Spike Lee’s ‘She’s Gotta Have It’ Turns 25

Grown and sexy: The director's daring film changed the game in Hollywood -- and assumptions about black women's sexuality.

Tracy Camilla Johns and Spike Lee in She's Gotta Have It
Tracy Camilla Johns and Spike Lee in She's Gotta Have It

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She’s Gotta Have It changed the playing field,” says Donald Bogle, film historian and author of Heat Wave: The Life and Career of Ethel Waters. “Spike Lee made the black filmmaker a viable force in mainstream cinema. There had been black directors who had gotten attention before, but with Spike, there was something totally different. It was so contemporary and had such an interesting edge to it.”

That edginess was inconceivable a decade before. She’s Gotta Have It was celebrated for its technical tricks. A mini mashup of Akira Kurosawa’s Rashomon and Martin Scorsese’s Raging Bull, Lee’s film boasts of multiple points of view; characters who speak directly to the audience; an unconventional nonlinear narrative; jump cuts; photo montages of black urban life; and Ernest Dickerson’s black-and-white cinematography, which both supported and subverted the film’s documentary feel.

She’s Gotta Have It was also novel offscreen. Embracing Melvin Van Peebles’ 1970s guerrilla-filmmaking techniques in Sweet Sweetback’s Baadasssss Song and Oscar Micheaux’s black Hollywood entrepreneurialism from the 1920s, Lee turned She’s Gotta Have It, and by extension himself, into a name brand. With one film, Lee became both auteur and entrepreneur.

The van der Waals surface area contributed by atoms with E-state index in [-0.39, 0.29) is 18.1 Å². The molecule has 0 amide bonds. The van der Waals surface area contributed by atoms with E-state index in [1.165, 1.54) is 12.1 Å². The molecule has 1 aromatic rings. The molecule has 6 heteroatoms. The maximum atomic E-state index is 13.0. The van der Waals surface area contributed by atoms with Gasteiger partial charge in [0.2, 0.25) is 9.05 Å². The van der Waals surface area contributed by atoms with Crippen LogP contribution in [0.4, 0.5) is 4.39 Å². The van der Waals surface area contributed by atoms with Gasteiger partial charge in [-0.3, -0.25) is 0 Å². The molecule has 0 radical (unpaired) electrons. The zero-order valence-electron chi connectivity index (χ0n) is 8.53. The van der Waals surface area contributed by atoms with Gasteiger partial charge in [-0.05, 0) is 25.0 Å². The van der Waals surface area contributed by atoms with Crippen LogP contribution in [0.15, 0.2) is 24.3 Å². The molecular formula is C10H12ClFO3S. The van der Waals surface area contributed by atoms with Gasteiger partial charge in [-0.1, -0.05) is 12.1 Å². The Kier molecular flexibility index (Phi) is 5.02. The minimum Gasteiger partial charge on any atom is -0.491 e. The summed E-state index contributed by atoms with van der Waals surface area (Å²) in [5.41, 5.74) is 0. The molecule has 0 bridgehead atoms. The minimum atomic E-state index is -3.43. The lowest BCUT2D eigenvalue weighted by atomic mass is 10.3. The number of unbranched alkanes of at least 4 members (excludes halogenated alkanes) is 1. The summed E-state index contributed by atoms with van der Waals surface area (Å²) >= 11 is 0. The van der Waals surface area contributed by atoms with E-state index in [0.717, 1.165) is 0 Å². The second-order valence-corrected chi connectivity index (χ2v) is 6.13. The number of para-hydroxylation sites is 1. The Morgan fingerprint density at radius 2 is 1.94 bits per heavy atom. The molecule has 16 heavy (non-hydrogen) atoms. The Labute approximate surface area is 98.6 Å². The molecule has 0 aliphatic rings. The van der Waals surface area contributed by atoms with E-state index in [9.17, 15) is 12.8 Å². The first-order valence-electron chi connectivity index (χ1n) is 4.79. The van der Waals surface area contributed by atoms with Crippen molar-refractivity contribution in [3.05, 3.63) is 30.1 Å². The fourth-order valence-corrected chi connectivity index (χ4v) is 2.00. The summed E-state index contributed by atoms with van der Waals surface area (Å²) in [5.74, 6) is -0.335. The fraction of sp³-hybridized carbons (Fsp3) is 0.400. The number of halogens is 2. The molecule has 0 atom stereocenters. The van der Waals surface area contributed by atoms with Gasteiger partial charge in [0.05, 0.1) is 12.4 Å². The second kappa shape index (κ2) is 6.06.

Long before Bad Boy Entertainment or Roc-A-Fella, Lee launched 40 Acres and a Mule, a multiplatform marketing company (and, for a short time, a Brooklyn-based store), through which Lee sold buttons, T-shirts, movie posters and the now famous book Spike Lee’s Gotta Have It: Inside Guerrilla Filmmaking. By the time Lee released his magnum opus Malcolm X in 1992, his brand was so recognizable that the “X” baseball caps were more associated with Spike than with Malcolm.

But more than bringing novelty and hype to black film, for the first time in American cinema history, Lee exposed audiences to a vibrant, black bohemian subculture that was well established in places like Brooklyn, Philadelphia, Chicago and Oakland, Calif. By 1986 a whole generation of African-American artists and writers had come of age in the wake of the civil rights, feminist and black power movements. They had also created their own world of Malcolm X murals, jazz interludes, hoop earrings and spoken-word poetry.

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